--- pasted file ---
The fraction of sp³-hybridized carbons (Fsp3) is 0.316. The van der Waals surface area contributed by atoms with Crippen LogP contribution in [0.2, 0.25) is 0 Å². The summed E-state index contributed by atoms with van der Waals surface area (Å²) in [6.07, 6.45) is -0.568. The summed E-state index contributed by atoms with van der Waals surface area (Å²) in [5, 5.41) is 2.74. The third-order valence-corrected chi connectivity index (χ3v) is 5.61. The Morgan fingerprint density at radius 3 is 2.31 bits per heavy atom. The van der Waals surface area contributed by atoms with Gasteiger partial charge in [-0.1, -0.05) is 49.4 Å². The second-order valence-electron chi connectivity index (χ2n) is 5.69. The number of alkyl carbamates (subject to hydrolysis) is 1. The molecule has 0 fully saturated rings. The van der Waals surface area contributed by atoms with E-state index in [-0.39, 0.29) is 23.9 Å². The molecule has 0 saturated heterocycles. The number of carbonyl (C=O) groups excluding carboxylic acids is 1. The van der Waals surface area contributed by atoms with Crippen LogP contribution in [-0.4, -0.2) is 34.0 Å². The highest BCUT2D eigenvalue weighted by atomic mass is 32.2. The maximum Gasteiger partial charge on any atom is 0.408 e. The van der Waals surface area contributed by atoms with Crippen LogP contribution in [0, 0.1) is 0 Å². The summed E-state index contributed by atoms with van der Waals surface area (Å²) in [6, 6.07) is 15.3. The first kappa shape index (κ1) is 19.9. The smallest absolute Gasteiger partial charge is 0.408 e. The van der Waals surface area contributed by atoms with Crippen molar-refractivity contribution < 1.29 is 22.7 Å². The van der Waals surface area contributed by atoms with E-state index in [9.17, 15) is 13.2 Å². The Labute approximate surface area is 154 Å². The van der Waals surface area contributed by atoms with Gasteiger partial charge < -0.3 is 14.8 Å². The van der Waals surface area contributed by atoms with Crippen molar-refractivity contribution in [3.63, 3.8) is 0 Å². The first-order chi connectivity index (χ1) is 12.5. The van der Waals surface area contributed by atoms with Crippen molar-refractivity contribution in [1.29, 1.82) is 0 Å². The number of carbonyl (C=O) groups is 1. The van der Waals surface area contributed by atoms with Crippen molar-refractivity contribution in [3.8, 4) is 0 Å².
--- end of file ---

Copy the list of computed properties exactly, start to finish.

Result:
The fraction of sp³-hybridized carbons (Fsp3) is 0.316. The van der Waals surface area contributed by atoms with Crippen LogP contribution in [0.2, 0.25) is 0 Å². The summed E-state index contributed by atoms with van der Waals surface area (Å²) in [6.07, 6.45) is -0.568. The summed E-state index contributed by atoms with van der Waals surface area (Å²) in [5, 5.41) is 2.74. The third-order valence-corrected chi connectivity index (χ3v) is 5.61. The Morgan fingerprint density at radius 3 is 2.31 bits per heavy atom. The van der Waals surface area contributed by atoms with Gasteiger partial charge in [-0.1, -0.05) is 49.4 Å². The second-order valence-electron chi connectivity index (χ2n) is 5.69. The number of alkyl carbamates (subject to hydrolysis) is 1. The molecule has 0 fully saturated rings. The van der Waals surface area contributed by atoms with E-state index in [-0.39, 0.29) is 23.9 Å². The molecule has 0 saturated heterocycles. The number of carbonyl (C=O) groups excluding carboxylic acids is 1. The van der Waals surface area contributed by atoms with Crippen LogP contribution in [-0.4, -0.2) is 34.0 Å². The highest BCUT2D eigenvalue weighted by atomic mass is 32.2. The maximum Gasteiger partial charge on any atom is 0.408 e. The van der Waals surface area contributed by atoms with Crippen LogP contribution in [0, 0.1) is 0 Å². The summed E-state index contributed by atoms with van der Waals surface area (Å²) in [6, 6.07) is 15.3. The first kappa shape index (κ1) is 19.9. The smallest absolute Gasteiger partial charge is 0.408 e. The van der Waals surface area contributed by atoms with Crippen molar-refractivity contribution < 1.29 is 22.7 Å². The van der Waals surface area contributed by atoms with E-state index in [9.17, 15) is 13.2 Å². The Labute approximate surface area is 154 Å². The van der Waals surface area contributed by atoms with Gasteiger partial charge < -0.3 is 14.8 Å². The van der Waals surface area contributed by atoms with Crippen molar-refractivity contribution in [3.63, 3.8) is 0 Å². The first-order chi connectivity index (χ1) is 12.5. The van der Waals surface area contributed by atoms with Crippen molar-refractivity contribution in [1.29, 1.82) is 0 Å². The number of carbonyl (C=O) groups is 1. The van der Waals surface area contributed by atoms with Crippen molar-refractivity contribution in [3.8, 4) is 0 Å².